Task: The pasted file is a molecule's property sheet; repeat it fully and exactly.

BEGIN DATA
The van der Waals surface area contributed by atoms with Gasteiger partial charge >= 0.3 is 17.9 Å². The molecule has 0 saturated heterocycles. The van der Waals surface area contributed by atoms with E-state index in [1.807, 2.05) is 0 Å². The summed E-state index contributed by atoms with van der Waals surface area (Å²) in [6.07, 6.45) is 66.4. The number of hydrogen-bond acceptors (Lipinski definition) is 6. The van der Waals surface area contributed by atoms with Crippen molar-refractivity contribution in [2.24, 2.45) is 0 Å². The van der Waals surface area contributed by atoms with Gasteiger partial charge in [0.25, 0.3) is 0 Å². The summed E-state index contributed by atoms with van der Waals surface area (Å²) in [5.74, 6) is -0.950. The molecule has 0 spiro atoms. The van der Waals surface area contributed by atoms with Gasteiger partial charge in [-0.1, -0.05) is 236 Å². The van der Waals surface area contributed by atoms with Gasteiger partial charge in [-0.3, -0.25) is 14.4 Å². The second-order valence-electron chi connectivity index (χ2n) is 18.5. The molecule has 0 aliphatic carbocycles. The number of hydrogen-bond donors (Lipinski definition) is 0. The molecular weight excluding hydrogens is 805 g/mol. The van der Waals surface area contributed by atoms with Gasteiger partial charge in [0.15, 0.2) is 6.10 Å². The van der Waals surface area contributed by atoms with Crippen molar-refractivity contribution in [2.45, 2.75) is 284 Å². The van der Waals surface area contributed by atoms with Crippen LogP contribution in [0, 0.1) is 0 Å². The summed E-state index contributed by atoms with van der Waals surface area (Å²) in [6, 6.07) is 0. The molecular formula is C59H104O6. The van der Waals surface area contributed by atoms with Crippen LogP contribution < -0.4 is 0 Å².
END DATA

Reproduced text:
The van der Waals surface area contributed by atoms with Gasteiger partial charge >= 0.3 is 17.9 Å². The molecule has 0 saturated heterocycles. The van der Waals surface area contributed by atoms with E-state index in [1.807, 2.05) is 0 Å². The summed E-state index contributed by atoms with van der Waals surface area (Å²) in [6.07, 6.45) is 66.4. The number of hydrogen-bond acceptors (Lipinski definition) is 6. The van der Waals surface area contributed by atoms with Crippen molar-refractivity contribution in [2.24, 2.45) is 0 Å². The van der Waals surface area contributed by atoms with Gasteiger partial charge in [0.25, 0.3) is 0 Å². The summed E-state index contributed by atoms with van der Waals surface area (Å²) in [5.74, 6) is -0.950. The molecule has 0 spiro atoms. The van der Waals surface area contributed by atoms with Gasteiger partial charge in [-0.1, -0.05) is 236 Å². The van der Waals surface area contributed by atoms with Gasteiger partial charge in [-0.3, -0.25) is 14.4 Å². The second-order valence-electron chi connectivity index (χ2n) is 18.5. The molecule has 0 aliphatic carbocycles. The number of hydrogen-bond donors (Lipinski definition) is 0. The molecular weight excluding hydrogens is 805 g/mol. The van der Waals surface area contributed by atoms with Gasteiger partial charge in [0.15, 0.2) is 6.10 Å². The van der Waals surface area contributed by atoms with Crippen molar-refractivity contribution in [2.45, 2.75) is 284 Å². The van der Waals surface area contributed by atoms with Crippen LogP contribution in [0, 0.1) is 0 Å². The summed E-state index contributed by atoms with van der Waals surface area (Å²) in [6, 6.07) is 0. The molecular formula is C59H104O6. The van der Waals surface area contributed by atoms with Crippen LogP contribution < -0.4 is 0 Å².